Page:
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50 West Street
A chance find in the Deal Museum Archives Collection of Newspaper Transcriptions led us to look at this character. For a character he certainly was.
Thomas Richard Brown was born the illegitimate son of widowed Jane Brown nee Broadbent.
Jane married Samuel Brown of HMS Severn in St. Leonard’s Church in 1822. So far though, we haven’t been able to find a death record for Samuel, but he must have died before Thomas’ baptism on 13 July 1823 which states he is the “ille.” son of widow Jane Brown and that he was born in West Street.
St. George’s Parish Register
Thomas, not unsurprisingly known as Tom, was nine in 1831, when his mother married again and rather confusingly to another Thomas Brown. A year later a daughter was born and yes, they named her Jane!
By 1841 the family were living in West Street, where according to that year’s census there is another daughter named Elizabeth with them who, according to the census, was also born in 1832 like her sister. However, we feel that this is an error as her supposed sister’s full name is Jane Elizabeth and there is no other record of an Elizabeth being born at roughly the same time and no other subsequent records for her either.
The family are still living all together in West Street at number 50 in 1851 by which time Tom is thirty years of age and a general labourer like his step-father. Tom’s sister Jane married George Larkins Bayley in 1855 sadly though he died in 1863 leaving Jane to bring up their young family on her own. Consequently, she moved back into her childhood home.
The elder Thomas died in West Street in 1858 and by then Tom was well on the path to notoriety.
It seems that he liked a drink or two which led him, at times, to being a congenial drunk but unfortunately also a violent one.
The first record of Thomas being in trouble is In 1857 when he , with Isaac Atkins, was in court for stealing “…some pork and part of an apple pie…” on this occasion he was simply charged with the offence.
But a few years later, in 1860, he was described as a ‘notorious disorderly’. His poor mother must have been terrified as he threatened to cut her throat, and set fire to her gown, presumably and hopefully, she wasn’t wearing it as he admitted to this and to breaking a table. Unashamedly, it seems, he said that he was drunk and could “…recollect nothing of what took place…”
South Eastern Gazette – Tuesday 27 November 1860
Gaol Loving Tom
We don’t know if he avoided gaol on this occasion but bythe beginning of August 1867 the newspapers opened their report into Tom’s attendance at Deal Petty Sessions with “Gaol Loving Tom”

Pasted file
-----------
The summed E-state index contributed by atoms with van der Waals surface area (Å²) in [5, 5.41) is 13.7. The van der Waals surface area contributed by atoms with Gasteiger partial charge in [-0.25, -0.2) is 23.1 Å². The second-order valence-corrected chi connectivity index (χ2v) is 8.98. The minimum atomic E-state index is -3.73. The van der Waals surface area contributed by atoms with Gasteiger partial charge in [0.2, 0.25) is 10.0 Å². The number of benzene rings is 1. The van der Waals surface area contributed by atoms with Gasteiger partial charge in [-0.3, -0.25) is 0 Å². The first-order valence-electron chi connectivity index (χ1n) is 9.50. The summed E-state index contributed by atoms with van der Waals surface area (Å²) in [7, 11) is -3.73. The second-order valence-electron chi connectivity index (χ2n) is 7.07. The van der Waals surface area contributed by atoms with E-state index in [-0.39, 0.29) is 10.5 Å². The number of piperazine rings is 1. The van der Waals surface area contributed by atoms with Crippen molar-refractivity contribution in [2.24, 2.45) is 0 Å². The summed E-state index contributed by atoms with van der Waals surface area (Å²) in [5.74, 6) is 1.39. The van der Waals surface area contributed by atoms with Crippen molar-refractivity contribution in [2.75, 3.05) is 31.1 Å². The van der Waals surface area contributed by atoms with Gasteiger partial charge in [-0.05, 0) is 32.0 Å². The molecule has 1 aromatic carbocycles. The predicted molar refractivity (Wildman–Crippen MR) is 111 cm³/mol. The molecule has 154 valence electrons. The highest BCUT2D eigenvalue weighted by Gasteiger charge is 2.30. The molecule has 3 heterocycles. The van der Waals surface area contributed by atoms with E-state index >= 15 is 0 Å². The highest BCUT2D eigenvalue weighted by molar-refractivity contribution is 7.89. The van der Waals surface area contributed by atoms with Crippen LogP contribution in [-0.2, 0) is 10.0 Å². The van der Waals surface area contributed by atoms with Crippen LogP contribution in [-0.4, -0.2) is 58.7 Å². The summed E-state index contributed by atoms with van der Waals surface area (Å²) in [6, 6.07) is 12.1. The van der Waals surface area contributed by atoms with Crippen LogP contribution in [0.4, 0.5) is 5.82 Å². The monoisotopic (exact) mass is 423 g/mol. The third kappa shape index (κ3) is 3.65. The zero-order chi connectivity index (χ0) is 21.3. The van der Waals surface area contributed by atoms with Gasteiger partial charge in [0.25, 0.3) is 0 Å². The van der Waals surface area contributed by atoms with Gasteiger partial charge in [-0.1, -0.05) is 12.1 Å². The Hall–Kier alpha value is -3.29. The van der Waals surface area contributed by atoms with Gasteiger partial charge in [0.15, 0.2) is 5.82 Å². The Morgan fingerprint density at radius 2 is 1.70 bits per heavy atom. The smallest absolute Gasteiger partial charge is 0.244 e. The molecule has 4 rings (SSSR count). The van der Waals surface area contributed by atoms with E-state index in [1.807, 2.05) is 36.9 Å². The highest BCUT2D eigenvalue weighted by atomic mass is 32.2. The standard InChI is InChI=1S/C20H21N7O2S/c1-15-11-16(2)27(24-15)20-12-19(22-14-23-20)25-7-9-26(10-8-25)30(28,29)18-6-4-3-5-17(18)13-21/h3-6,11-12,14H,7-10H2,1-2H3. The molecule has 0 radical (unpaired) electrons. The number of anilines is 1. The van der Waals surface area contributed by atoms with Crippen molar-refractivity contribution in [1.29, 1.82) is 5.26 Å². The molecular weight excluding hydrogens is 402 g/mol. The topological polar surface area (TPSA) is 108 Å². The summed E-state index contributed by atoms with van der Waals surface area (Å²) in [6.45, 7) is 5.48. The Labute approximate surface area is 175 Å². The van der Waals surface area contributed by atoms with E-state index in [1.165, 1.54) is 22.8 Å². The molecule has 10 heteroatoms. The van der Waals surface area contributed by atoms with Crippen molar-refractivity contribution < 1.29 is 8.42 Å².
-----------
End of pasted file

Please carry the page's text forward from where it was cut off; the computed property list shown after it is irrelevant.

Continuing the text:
This time it was his sister, Jane Bailey, who brought charges against him. In court she described how Tom arrived at her house in West Street at midnight “…very tipsy…”. She obviously felt threatened by him, so she locked the door to keep him out. Thomas, determined to gain entry, forced open the window and climbed in and “…smashed up…” her furniture.
Jane wanted, she said, to be protected from his violence. Tom retorted with ”… if she had opened the door I should not have got in the window…”
The Magistrate told him that he must be locked up again to which Tom responded “…I have but two homes, one in West Street and Sandwich Gaol…”
Tom, almost braggingly, told the court that he had been in Sandwich Gaol eight out of the last 12 months.
The Magistrate wanted to give him three weeks, but Tom said “…what’s the use of that; give me all you can…”
The court must have put some kind of restraining order on Tom to protect Jane but she was not to be rid of him. In September the following year he was once again up in court in front of Magistrate Edmund Brown where he appeared in default of keeping the peace especially towards his sister. On the printed charge sheet, written by hand it says
“ Convicted in October 1867 for stealing a Carpet – 4 weeks hard labour
He has been summarily convicted upwards of twenty times for assault and drunkenness.
Is a Very Bad Character.”
This was just one month after another court appearance where Tom was described as an “extraordinary character” which he certainly was. On this occasion his drunkenness, though, didn’t get out of hand and he simply walked away!!
Dover Telegraph and Cinque Ports General Advertiser – Saturday 08 June 1867
50 West Street